But riddle me this: what if in 1997 the Sox decided to keep their cheap seat prices well below the level the Cubs have and then kept to that strategy over the years? Don’t you think they would’ve gradually grown their fanbase? Maybe made some further inroads? I don’t see how they couldn’t have done so.
Instead, it looks like the Sox decided to peg themselves just a hair under Cub prices and stay just under Cub prices. That works well for the Sox in the short run but even better for the Cubs in the long run.
References and Resources
As noted in the article, there isn't one single cheapest seat price for the Sox as they vary pricing based on opponent and time of the year. I checked the cheapest prices for five or six Sox games and found some games when the cheap seats were a little more expensive than the $16.45 listed above, others a little cheaper. It was always under $20 and over $13 so. No matter what, the Sox are high enough to make the top ten, but always below the Cubs.
I went with one in between to be more representative, a median cheap seat. The game is Sept. 27 against Tampa, if you’re curious. I had neither the time nor intent to look up a half-dozen games for all 30 teams, so for the other 29 franchises I looked up games like the Sept. 27 CWS-TBR game, a late-season contest against a team that was not likely to bring in lots of extra fans just to see that opposing club.
Aside from the teams listed in the chart above, here are the cheap seat prices I found for other squads: Toronto, $11.65 Canadian; Baltimore and Cleveland, $10.75; Washington, Pittsburgh, Kansas City, and Miami, $10; Milwaukee and Tampa, $9; Arizona, $8.75; San Diego and Atlanta, $7.50; Texas, $7; Seattle, $6.10; Cincinnati, $6.03; Colorado, $5.25; Detroit and St. Louis, $5; Oakland, $2; and Houston, $1.55.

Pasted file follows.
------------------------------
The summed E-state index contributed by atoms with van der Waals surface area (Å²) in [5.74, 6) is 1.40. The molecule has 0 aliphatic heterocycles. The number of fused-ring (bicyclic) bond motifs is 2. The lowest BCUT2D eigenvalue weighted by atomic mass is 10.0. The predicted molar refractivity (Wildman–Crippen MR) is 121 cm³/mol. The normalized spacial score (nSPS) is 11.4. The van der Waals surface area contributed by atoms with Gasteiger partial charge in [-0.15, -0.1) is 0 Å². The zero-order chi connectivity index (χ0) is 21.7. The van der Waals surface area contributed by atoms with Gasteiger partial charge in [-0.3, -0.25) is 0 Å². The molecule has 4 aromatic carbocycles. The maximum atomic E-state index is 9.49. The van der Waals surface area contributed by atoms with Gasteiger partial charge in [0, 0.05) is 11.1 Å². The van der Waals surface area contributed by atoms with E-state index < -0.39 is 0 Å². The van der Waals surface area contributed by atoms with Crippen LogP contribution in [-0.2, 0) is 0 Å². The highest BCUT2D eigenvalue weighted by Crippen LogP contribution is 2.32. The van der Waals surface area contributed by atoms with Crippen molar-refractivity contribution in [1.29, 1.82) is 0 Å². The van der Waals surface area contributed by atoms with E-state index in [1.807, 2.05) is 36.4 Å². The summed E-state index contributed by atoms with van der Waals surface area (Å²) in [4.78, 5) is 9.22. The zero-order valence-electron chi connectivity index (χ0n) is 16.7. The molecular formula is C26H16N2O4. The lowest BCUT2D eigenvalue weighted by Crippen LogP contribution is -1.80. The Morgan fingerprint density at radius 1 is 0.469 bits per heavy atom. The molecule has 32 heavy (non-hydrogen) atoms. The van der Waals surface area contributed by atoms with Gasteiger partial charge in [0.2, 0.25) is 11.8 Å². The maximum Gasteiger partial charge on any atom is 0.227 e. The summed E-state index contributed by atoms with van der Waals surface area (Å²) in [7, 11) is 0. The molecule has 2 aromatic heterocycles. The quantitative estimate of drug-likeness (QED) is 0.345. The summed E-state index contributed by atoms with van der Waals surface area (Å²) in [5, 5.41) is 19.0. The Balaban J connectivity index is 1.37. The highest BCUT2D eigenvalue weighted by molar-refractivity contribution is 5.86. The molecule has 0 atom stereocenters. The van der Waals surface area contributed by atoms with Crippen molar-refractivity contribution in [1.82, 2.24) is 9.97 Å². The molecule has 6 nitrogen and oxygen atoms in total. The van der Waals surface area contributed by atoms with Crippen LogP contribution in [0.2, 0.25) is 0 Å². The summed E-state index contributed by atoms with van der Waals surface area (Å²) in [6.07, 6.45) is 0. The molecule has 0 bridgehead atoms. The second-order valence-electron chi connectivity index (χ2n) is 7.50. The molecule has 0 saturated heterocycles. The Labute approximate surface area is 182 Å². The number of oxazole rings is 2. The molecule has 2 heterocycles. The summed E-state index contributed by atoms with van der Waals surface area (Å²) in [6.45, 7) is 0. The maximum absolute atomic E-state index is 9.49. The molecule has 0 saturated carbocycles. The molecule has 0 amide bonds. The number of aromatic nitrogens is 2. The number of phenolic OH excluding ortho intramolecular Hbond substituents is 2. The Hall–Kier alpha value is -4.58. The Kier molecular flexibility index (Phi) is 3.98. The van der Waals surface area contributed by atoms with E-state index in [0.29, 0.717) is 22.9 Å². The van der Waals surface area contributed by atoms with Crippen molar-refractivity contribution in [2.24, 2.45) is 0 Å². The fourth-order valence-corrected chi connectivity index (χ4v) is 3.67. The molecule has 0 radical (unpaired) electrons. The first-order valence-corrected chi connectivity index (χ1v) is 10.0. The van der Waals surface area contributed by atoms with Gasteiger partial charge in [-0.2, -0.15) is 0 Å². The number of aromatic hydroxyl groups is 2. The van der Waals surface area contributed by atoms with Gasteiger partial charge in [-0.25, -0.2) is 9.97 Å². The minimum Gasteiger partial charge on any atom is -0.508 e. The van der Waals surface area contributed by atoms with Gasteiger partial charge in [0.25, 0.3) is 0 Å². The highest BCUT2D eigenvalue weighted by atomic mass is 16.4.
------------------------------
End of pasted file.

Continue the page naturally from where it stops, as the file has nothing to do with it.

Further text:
Some of the cheapest seat prices covered very small portions of the park. Detroit's $5 cheap seat covers about one section, for example. But then again, on Sept. 27, the Sox game against Tampa has $16.45 only for the corner coffins of the upper deck. And a lot of those places still have second-cheapest prices lower than the White Sox. (Detroit has many other places where you can buy a seat for $14.) No matter how you slice it, the Sox deserve to be in the top ten list in the article.
Seat pricing info comes from all 30 team websites.
The attendance info comes from Baseball-Reference.com.
History instructor by day, statnerd by night, Chris Jaffe leads one of the most exciting double lives imaginable; with the exception of every other double life possible to imagine. Despite his lack of comic-book-hero-worthiness, Chris enjoys farting around with this stuff. His new book, Evaluating Baseball's Managers is available for order. Chris welcomes responses to his articles via e-mail. Oh, and now he's on twitter.